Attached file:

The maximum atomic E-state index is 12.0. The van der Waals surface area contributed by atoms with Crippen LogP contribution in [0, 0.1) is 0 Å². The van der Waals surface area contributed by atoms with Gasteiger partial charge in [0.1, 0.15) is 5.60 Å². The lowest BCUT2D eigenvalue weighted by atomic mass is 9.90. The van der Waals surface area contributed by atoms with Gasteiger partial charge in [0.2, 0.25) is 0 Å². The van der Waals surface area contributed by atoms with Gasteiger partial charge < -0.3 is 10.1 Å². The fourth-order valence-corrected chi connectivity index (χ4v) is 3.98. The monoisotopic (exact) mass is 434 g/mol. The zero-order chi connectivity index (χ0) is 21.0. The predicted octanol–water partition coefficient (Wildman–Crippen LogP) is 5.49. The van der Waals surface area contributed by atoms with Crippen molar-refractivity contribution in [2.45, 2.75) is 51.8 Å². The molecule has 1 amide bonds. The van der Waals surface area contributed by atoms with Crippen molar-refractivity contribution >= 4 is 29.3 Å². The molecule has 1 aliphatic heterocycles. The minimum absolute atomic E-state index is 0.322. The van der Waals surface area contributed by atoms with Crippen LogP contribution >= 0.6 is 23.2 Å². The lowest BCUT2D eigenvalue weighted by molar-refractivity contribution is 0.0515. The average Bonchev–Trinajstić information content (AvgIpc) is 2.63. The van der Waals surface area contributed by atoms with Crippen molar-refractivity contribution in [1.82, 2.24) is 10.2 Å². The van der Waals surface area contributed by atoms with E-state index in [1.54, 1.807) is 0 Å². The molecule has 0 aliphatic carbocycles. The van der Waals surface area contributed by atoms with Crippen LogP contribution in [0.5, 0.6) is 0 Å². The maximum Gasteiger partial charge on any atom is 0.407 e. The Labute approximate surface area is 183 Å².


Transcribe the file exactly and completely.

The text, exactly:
The maximum atomic E-state index is 12.0. The van der Waals surface area contributed by atoms with Crippen LogP contribution in [0, 0.1) is 0 Å². The van der Waals surface area contributed by atoms with Gasteiger partial charge in [0.1, 0.15) is 5.60 Å². The lowest BCUT2D eigenvalue weighted by atomic mass is 9.90. The van der Waals surface area contributed by atoms with Gasteiger partial charge in [0.2, 0.25) is 0 Å². The van der Waals surface area contributed by atoms with Gasteiger partial charge < -0.3 is 10.1 Å². The fourth-order valence-corrected chi connectivity index (χ4v) is 3.98. The monoisotopic (exact) mass is 434 g/mol. The zero-order chi connectivity index (χ0) is 21.0. The predicted octanol–water partition coefficient (Wildman–Crippen LogP) is 5.49. The van der Waals surface area contributed by atoms with Crippen molar-refractivity contribution in [2.45, 2.75) is 51.8 Å². The molecule has 1 amide bonds. The van der Waals surface area contributed by atoms with Crippen molar-refractivity contribution >= 4 is 29.3 Å². The molecule has 1 aliphatic heterocycles. The minimum absolute atomic E-state index is 0.322. The van der Waals surface area contributed by atoms with Crippen LogP contribution >= 0.6 is 23.2 Å². The lowest BCUT2D eigenvalue weighted by molar-refractivity contribution is 0.0515. The average Bonchev–Trinajstić information content (AvgIpc) is 2.63. The van der Waals surface area contributed by atoms with Crippen molar-refractivity contribution in [1.82, 2.24) is 10.2 Å². The van der Waals surface area contributed by atoms with E-state index in [1.54, 1.807) is 0 Å². The molecule has 0 aliphatic carbocycles. The van der Waals surface area contributed by atoms with Crippen LogP contribution in [0.5, 0.6) is 0 Å². The maximum Gasteiger partial charge on any atom is 0.407 e. The Labute approximate surface area is 183 Å².